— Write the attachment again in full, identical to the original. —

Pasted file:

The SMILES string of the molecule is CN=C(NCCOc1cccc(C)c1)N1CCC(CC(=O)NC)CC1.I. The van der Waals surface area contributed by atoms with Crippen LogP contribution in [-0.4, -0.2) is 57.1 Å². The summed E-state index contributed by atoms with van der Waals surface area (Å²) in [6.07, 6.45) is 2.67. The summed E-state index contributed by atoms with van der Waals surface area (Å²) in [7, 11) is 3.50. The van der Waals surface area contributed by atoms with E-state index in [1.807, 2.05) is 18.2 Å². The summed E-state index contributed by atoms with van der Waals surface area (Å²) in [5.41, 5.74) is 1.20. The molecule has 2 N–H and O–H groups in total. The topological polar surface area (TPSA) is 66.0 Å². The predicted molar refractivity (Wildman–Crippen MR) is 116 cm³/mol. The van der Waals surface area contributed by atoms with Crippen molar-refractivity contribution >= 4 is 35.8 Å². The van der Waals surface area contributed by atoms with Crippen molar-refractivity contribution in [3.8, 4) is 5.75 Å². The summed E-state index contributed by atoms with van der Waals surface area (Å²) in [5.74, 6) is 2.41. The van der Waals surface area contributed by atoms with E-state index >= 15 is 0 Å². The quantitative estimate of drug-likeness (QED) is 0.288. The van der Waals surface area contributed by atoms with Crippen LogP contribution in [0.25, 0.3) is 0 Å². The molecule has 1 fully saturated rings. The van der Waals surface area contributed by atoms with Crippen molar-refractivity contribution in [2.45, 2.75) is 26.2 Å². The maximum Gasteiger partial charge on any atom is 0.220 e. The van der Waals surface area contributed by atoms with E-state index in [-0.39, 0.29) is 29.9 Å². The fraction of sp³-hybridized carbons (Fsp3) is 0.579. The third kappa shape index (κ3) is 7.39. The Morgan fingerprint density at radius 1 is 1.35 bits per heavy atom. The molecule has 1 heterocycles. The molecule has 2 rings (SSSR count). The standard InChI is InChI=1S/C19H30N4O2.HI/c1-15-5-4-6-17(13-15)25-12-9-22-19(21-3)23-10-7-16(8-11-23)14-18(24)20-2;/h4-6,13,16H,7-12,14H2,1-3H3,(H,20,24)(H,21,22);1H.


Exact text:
The SMILES string of the molecule is CN=C(NCCOc1cccc(C)c1)N1CCC(CC(=O)NC)CC1.I. The van der Waals surface area contributed by atoms with Crippen LogP contribution in [-0.4, -0.2) is 57.1 Å². The summed E-state index contributed by atoms with van der Waals surface area (Å²) in [6.07, 6.45) is 2.67. The summed E-state index contributed by atoms with van der Waals surface area (Å²) in [7, 11) is 3.50. The van der Waals surface area contributed by atoms with E-state index in [1.807, 2.05) is 18.2 Å². The summed E-state index contributed by atoms with van der Waals surface area (Å²) in [5.41, 5.74) is 1.20. The molecule has 2 N–H and O–H groups in total. The topological polar surface area (TPSA) is 66.0 Å². The predicted molar refractivity (Wildman–Crippen MR) is 116 cm³/mol. The van der Waals surface area contributed by atoms with Crippen molar-refractivity contribution >= 4 is 35.8 Å². The van der Waals surface area contributed by atoms with Crippen molar-refractivity contribution in [3.8, 4) is 5.75 Å². The summed E-state index contributed by atoms with van der Waals surface area (Å²) in [5.74, 6) is 2.41. The van der Waals surface area contributed by atoms with E-state index >= 15 is 0 Å². The quantitative estimate of drug-likeness (QED) is 0.288. The van der Waals surface area contributed by atoms with Crippen LogP contribution in [0.25, 0.3) is 0 Å². The molecule has 1 fully saturated rings. The van der Waals surface area contributed by atoms with Crippen molar-refractivity contribution in [2.45, 2.75) is 26.2 Å². The maximum Gasteiger partial charge on any atom is 0.220 e. The van der Waals surface area contributed by atoms with E-state index in [-0.39, 0.29) is 29.9 Å². The fraction of sp³-hybridized carbons (Fsp3) is 0.579. The third kappa shape index (κ3) is 7.39. The Morgan fingerprint density at radius 1 is 1.35 bits per heavy atom. The molecule has 1 heterocycles. The molecule has 2 rings (SSSR count). The standard InChI is InChI=1S/C19H30N4O2.HI/c1-15-5-4-6-17(13-15)25-12-9-22-19(21-3)23-10-7-16(8-11-23)14-18(24)20-2;/h4-6,13,16H,7-12,14H2,1-3H3,(H,20,24)(H,21,22);1H.